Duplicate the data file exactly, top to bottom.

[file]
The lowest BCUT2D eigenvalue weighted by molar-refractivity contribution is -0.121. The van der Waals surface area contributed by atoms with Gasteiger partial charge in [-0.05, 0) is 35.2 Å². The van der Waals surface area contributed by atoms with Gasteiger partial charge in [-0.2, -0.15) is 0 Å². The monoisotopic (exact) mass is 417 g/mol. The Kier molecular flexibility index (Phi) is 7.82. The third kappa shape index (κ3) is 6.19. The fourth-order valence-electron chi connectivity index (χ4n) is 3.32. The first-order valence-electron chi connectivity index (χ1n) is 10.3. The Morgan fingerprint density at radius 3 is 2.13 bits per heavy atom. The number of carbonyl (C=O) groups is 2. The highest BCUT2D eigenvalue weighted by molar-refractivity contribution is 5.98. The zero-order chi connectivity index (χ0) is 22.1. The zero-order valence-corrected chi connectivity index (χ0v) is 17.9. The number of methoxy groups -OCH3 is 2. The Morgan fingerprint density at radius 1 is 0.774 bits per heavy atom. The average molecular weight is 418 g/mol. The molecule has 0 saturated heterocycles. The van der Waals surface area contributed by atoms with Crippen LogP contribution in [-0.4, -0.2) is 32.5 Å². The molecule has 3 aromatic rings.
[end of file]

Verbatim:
The lowest BCUT2D eigenvalue weighted by molar-refractivity contribution is -0.121. The van der Waals surface area contributed by atoms with Gasteiger partial charge in [-0.05, 0) is 35.2 Å². The van der Waals surface area contributed by atoms with Gasteiger partial charge in [-0.2, -0.15) is 0 Å². The monoisotopic (exact) mass is 417 g/mol. The Kier molecular flexibility index (Phi) is 7.82. The third kappa shape index (κ3) is 6.19. The fourth-order valence-electron chi connectivity index (χ4n) is 3.32. The first-order valence-electron chi connectivity index (χ1n) is 10.3. The Morgan fingerprint density at radius 3 is 2.13 bits per heavy atom. The number of carbonyl (C=O) groups is 2. The highest BCUT2D eigenvalue weighted by molar-refractivity contribution is 5.98. The zero-order chi connectivity index (χ0) is 22.1. The zero-order valence-corrected chi connectivity index (χ0v) is 17.9. The number of methoxy groups -OCH3 is 2. The Morgan fingerprint density at radius 1 is 0.774 bits per heavy atom. The average molecular weight is 418 g/mol. The molecule has 0 saturated heterocycles. The van der Waals surface area contributed by atoms with Crippen LogP contribution in [-0.4, -0.2) is 32.5 Å². The molecule has 3 aromatic rings.